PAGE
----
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08/03/2012 // INFO Leave a comment

Medical ethics paper argues for right to choose on helmet wearing



Helmet compulsion is a subject that always divides cyclists. Everyone has their own view on whether cycle helmets significantly protect adults against serious head injury.

Indeed, it is an issue that splits the British Medical Association (BMA), the governing body of medic and doctors in the UK.

This is laid bare by a medical ethics paper recently published by two researchers via the BMA’s journal’s wing, the BMJ. The paper discusses mandatory cycle helmet wearing and argues that any law to make the wearing of cycle helmets mandatory in the UK should only apply only to children and not adults. The researchers argue that it is a matter of principle that people should be allowed to take risks with their health, if they choose to do so.

The ethics paper, which is called Liberty or death; don’t tread on me, was published in Journal of Medical Ethics today.

Evidence on compulsion not “clear cut”

The two authors, Dr Carwyn Hooper of St George’s, University of London and John Spicer of the London Deanery, state that evidence that cycle helmets significantly protect adults against serious head injury is uncertain and questionable, arguing that the evidence for adults is “not as clear cut as many advocates of cycle helmet legislation seem to think”.

Australian research shows that most (80%) cyclists killed or seriously injured were wearing helmets at the time of the incident. And the overall risk is small, irrespective of whether a helmet is worn, the authors state in their paper.

“There were 17064 reported cycling casualties in 2008 in the UK, yet the number of fatalities(104) and the number of serious injuries (2606) were not large—especially when one considers the number of ‘road miles’ covered by cyclists in the UK every year.”

This compares with over 35,000 deaths from lung cancer alone in 2008—”a figure that dwarfs the deaths from cycling,” the research paper emphasises.

They also argue that cycle helmets do not provide the same level of protection as motor bike helmets, which recent research shows cut the risk of head injury by 69% and that of death by 42%.

Motorcycle helmets are made of heavier material than cycle helmets and are not a viable option for cyclists. They also argue that while helmets work well for those who fall off their bike, it is less clear whether they provide much protection against the many cycling injuries sustained during a collision with another vehicle.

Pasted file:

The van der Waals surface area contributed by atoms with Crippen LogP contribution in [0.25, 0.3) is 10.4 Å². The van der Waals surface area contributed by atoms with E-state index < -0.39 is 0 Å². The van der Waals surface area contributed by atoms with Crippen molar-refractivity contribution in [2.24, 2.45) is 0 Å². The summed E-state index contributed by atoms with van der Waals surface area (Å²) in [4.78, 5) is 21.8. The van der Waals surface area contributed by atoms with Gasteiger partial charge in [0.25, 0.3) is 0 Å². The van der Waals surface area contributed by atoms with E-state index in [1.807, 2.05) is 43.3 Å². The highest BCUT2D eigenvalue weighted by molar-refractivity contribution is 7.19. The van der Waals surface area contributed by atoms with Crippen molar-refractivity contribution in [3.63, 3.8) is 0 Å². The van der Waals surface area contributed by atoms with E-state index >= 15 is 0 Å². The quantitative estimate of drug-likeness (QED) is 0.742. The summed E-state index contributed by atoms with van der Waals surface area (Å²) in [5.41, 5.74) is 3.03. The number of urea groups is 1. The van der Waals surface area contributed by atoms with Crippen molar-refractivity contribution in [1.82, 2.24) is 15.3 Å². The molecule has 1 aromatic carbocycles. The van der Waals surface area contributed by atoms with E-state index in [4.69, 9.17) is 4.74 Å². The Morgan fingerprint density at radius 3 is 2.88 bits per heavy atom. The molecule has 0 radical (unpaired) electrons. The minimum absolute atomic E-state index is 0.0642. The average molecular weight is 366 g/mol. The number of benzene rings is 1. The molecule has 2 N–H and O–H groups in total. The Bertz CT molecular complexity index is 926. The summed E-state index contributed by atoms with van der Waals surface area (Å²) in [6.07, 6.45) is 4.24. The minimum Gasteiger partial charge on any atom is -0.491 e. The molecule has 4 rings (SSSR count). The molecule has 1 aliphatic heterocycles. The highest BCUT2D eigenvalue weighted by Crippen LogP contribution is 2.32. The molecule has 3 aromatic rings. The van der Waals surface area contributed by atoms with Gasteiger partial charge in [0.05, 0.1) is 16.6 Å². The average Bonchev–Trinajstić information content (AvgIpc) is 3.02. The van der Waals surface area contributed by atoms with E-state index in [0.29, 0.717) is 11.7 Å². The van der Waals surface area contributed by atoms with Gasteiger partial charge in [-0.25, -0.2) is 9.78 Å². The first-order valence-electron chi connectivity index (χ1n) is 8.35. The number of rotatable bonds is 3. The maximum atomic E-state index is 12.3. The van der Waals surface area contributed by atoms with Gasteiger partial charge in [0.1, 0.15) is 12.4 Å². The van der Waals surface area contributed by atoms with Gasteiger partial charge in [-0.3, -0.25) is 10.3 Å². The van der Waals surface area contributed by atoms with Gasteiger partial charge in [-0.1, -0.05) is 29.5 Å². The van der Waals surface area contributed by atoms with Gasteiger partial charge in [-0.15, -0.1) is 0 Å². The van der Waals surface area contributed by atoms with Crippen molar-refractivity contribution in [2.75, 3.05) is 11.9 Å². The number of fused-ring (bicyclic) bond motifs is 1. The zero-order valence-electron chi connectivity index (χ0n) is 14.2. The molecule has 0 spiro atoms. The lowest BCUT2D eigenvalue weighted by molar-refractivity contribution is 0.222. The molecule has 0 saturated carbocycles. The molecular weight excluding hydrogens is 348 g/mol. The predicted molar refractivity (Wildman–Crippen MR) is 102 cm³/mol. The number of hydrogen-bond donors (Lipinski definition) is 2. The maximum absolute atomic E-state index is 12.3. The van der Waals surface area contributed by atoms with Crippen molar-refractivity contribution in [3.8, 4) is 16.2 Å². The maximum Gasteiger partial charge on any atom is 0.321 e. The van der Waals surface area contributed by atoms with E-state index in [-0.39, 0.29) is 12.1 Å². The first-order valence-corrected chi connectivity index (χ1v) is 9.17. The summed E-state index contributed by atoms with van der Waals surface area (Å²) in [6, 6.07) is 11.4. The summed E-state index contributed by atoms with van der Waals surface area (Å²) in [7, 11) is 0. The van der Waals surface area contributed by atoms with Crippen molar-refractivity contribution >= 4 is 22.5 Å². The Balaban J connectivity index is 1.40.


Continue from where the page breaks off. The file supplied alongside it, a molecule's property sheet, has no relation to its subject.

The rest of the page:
Deterrent to cycling

While the evidence from countries where cycle helmets are mandatory indicates a fall in head injuries, other evidence suggests this might be because helmet legislation deters people from cycling.

The BMA has in the past refused to support legislation that would make the wearing of cycle helmets compulsory (in 1998/9 and 2003/4). However, more recently, the BMA has supported compulsion on helmet wearing for adults.

With the Northern Ireland Assembly having voted in favour of a bill to make cycle helmets compulsory but just failed to get it into the statute book because of a lack of parliamentary time, the authors suggest that similar legislation in Britain is just around the corner.

This is a position they disagree with and they state that instead of legislation, governments should continue to provide public health information to their citizens about the potential benefits of wearing cycle helmets and leave it up to them to decide for themselves

“If competent adults wish to cycle with their hair (or their shiny pates) exposed to the wind, rain, and sky, then they ought to be able to do so without interference from the government or anyone else.”

The full paper published in the Journal of Medical Ethics can be found here.

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See also

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Integrated cycle rail travel gets a boost with £30m funding

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